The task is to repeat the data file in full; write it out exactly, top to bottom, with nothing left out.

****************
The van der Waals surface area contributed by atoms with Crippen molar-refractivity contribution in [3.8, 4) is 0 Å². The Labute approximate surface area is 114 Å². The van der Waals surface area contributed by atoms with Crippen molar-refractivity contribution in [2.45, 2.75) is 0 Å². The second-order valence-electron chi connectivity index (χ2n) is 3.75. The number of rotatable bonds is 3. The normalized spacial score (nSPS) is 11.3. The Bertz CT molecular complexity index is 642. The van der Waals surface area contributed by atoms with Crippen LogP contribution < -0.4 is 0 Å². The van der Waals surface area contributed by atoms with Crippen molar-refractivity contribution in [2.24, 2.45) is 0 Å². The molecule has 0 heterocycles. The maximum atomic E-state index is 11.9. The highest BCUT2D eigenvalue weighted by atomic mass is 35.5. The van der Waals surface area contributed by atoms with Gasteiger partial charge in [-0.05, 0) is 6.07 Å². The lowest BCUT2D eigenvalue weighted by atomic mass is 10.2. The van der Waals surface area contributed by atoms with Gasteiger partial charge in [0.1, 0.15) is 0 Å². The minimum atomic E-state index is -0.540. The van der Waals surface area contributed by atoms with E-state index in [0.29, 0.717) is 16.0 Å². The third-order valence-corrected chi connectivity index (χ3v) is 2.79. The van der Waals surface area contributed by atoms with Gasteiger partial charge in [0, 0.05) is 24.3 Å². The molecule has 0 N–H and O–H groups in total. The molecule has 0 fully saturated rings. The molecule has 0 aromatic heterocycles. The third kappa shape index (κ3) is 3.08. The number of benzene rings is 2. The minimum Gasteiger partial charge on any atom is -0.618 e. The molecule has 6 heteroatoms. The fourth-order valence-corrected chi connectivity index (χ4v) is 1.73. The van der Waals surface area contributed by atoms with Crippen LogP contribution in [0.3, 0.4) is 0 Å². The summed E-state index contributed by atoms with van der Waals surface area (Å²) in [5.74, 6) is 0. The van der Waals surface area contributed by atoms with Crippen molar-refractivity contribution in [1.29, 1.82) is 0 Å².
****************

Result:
The van der Waals surface area contributed by atoms with Crippen molar-refractivity contribution in [3.8, 4) is 0 Å². The Labute approximate surface area is 114 Å². The van der Waals surface area contributed by atoms with Crippen molar-refractivity contribution in [2.45, 2.75) is 0 Å². The second-order valence-electron chi connectivity index (χ2n) is 3.75. The number of rotatable bonds is 3. The normalized spacial score (nSPS) is 11.3. The Bertz CT molecular complexity index is 642. The van der Waals surface area contributed by atoms with Crippen LogP contribution < -0.4 is 0 Å². The van der Waals surface area contributed by atoms with Crippen molar-refractivity contribution in [2.24, 2.45) is 0 Å². The molecule has 0 heterocycles. The maximum atomic E-state index is 11.9. The highest BCUT2D eigenvalue weighted by atomic mass is 35.5. The van der Waals surface area contributed by atoms with Gasteiger partial charge in [-0.05, 0) is 6.07 Å². The lowest BCUT2D eigenvalue weighted by atomic mass is 10.2. The van der Waals surface area contributed by atoms with Gasteiger partial charge in [0.1, 0.15) is 0 Å². The minimum atomic E-state index is -0.540. The van der Waals surface area contributed by atoms with E-state index in [0.29, 0.717) is 16.0 Å². The third-order valence-corrected chi connectivity index (χ3v) is 2.79. The van der Waals surface area contributed by atoms with Gasteiger partial charge in [0, 0.05) is 24.3 Å². The molecule has 0 N–H and O–H groups in total. The molecule has 0 fully saturated rings. The molecule has 0 aromatic heterocycles. The third kappa shape index (κ3) is 3.08. The number of benzene rings is 2. The minimum Gasteiger partial charge on any atom is -0.618 e. The molecule has 6 heteroatoms. The fourth-order valence-corrected chi connectivity index (χ4v) is 1.73. The van der Waals surface area contributed by atoms with Crippen LogP contribution in [0.3, 0.4) is 0 Å². The summed E-state index contributed by atoms with van der Waals surface area (Å²) in [5.74, 6) is 0. The van der Waals surface area contributed by atoms with Crippen molar-refractivity contribution in [1.29, 1.82) is 0 Å².